Forrester predicts 2017 will be the year the Big Data floodgates open, giving companies more insights into their customers. Cognitive technology can be really helpful for your small business.
But that’s not all: The use of artificial intelligence is expected to triple. In fact, we already see companies like Google and Salesforce embrace this type of cognitive computing power to harness customer data into personalized experiences.
The question isn’t if, but when companies fully adapt to cognitive technology to keep up with customer expectations. Here’s a look at some trends shaping cognitive technology and the customer service experience.
Focuses on Seamless Customer Service
According to user experience research from Nielsen Norman Group, the need for consistency and seamlessness are part of the core elements of the omnichannel experience. But how does that work with interactive voice response systems?
Essentially, IVR systems harness the power of cognitive technology — and the core elements of seamlessness and consistency — to enhance the customer experience. For example, Aspect Zipwire’s IVR system helps companies better personalize the customer service experience by predicting the caller’s intent.
For example, IVR technology can look at a customer’s records, determine that this individual is flying from San Francisco to New York the following day, and ask if that’s why they’re calling. On top of all that, this technology will automatically ask if a customer would like the status of a recently placed online order. Ultimately, IVR systems will help streamline the customer service experience, save businesses more time, and allow customers to gain quick answers to their questions.
Cognitive Technology Predicts What Customers Want
While IVR systems can predict why customers are calling, cognitive technology solutions can also help businesses determine what products customers will want before they ever order something.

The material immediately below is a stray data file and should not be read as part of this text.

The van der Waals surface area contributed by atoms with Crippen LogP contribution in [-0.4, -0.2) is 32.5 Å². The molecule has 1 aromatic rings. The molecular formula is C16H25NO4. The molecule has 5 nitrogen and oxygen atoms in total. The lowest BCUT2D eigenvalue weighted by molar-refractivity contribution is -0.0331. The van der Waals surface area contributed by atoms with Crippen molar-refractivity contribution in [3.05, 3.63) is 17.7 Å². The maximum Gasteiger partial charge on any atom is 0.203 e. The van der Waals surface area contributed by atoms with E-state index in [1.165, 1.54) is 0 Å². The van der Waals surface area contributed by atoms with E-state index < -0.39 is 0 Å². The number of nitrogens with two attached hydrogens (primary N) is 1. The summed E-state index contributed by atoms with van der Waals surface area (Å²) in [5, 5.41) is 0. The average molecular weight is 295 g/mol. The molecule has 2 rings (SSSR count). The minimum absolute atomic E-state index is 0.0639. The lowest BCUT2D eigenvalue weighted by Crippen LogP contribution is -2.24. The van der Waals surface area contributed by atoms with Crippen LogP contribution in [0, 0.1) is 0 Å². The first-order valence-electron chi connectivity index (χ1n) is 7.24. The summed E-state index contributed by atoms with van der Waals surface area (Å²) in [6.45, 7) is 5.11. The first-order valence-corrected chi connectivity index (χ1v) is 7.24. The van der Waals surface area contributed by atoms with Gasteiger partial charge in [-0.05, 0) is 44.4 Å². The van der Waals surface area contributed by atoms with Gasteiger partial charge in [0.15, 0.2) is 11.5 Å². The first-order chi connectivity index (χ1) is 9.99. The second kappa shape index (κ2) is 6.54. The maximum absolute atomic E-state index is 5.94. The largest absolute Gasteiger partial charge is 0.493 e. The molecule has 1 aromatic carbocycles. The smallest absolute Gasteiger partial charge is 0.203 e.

IBM reported that Staples has entrusted cloud-powered cognitive solutions to determine which office supplies customers tend to place — and then remember it for them the next they shop. Cognitive technology solutions can even give you the ability to see when a customer is likely out of an item and prompt them to reorder before they ever come looking to replace it.
Helps Customers Intuitively Find What They Need
Consumers already use apps to check online prices and reviews before heading to brick-and-mortar retailers to shop. But businesses are also getting ahead of the curve, as many are turning to apps to enhance their in-store customer service experience.
Customers can turn to apps to find the shoes they want in a specific department or find out where specific brands of clothing are fully in stock. Today, with these novel changes to the consumer marketplace, there’s no need for consumers to hunt down a salesperson. With this move, retailers can now focus on the bigger picture (sales), rather than provide information overload to their customers.
Offers a Better Purchasing Experience
Deloitte has reported on the idea of using smartphone apps to show customers exactly how they’ll look wearing clothing and cosmetics before ever purchasing them. One day, customers could download an app, take a selfie, and watch as department-store cosmetics are magically applied to a customer’s photo.
Furthermore, customers could see exactly what they would look like without actually trying on the makeup and instantly share with friends to get feedback. This type of technology can help reduce returns, keep customer satisfaction high, and give businesses even more data on what customers are looking for to better predict their next purchase.
In the end, cognitive technology will enhance and streamline the customer service experience. After all, this technology is meant to give customers easy, innovative solutions so they can get the products and services they need — but without all the hassles.